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News in Brief: A Washington Roundup

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Healthy Start Gets $50 Million Boost

Forty communities with high infant-mortality rates will receive a combined total of $50 million in grants through the Healthy Start program, an initiative of the Department of Health and Human Services.

The 5-year-old project focuses on ensuring that pregnant women receive early prenatal care, adequate housing, and support from family and friends, and that newborns receive the medical care they need.

In the communities where Healthy Start projects are already operating, businesses, health-care providers, and nonprofit organizations have formed partnerships to offer the services. The new grants raise the number of communities with Healthy Start programs to 60.

Cities receiving the grants include Mobile, Ala.; San Bernardino, Calif.; New Haven, Conn.; and Lac du Flambeau, Wis.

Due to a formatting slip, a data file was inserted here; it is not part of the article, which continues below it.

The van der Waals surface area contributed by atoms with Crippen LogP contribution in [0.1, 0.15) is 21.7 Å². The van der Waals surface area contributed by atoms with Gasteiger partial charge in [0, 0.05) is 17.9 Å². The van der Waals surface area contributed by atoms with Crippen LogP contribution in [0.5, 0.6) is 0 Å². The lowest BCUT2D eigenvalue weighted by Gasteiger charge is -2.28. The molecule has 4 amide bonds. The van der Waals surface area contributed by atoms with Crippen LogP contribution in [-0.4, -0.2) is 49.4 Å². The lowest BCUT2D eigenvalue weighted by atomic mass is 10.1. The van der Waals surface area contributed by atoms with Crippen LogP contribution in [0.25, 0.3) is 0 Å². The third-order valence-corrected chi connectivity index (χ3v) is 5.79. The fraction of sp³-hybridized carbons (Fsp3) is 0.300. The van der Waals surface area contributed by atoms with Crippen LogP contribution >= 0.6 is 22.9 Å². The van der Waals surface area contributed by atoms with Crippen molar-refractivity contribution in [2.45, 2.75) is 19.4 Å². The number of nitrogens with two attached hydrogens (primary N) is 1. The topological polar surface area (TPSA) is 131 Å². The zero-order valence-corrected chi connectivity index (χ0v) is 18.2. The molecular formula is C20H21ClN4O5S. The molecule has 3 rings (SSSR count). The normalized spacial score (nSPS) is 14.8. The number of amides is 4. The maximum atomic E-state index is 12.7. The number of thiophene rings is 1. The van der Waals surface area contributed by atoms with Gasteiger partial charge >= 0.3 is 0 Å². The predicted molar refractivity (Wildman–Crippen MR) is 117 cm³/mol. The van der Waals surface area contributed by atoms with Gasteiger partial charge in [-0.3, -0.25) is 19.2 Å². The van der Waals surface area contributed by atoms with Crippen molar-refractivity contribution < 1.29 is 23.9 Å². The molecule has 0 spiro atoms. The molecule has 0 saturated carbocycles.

Panel Votes To Fund Arts Agency

After a year of threats from Republican House members to shut down the National Endowment for the Arts, a House-Senate conference committee voted unanimously last week to appropriate $98 million for the agency. The full House and Senate must each still approve the measure.

One of the committee's recommendations was that lawmakers be included on the agency's advisory board.

In addition, the measure would require the NEA to focus on grants for educational programs, limit the percentage of funding distributed to individual states to 15 percent, and encourage the agency to fund lesser-known groups.

In July, the House voted by a narrow margin to eliminate the nearly $100 million in federal funding the agency received in fiscal 1997. That appropriation was a 40 percent drop from previous years.

Last month, the Senate approved $100 million in appropriations for fiscal 1998.

President Clinton had asked for $136 million in NEA funding in his budget proposal and had threatened to veto the entire spending bill, which also covers the Department of the Interior, if it did not include funding for the arts agency.

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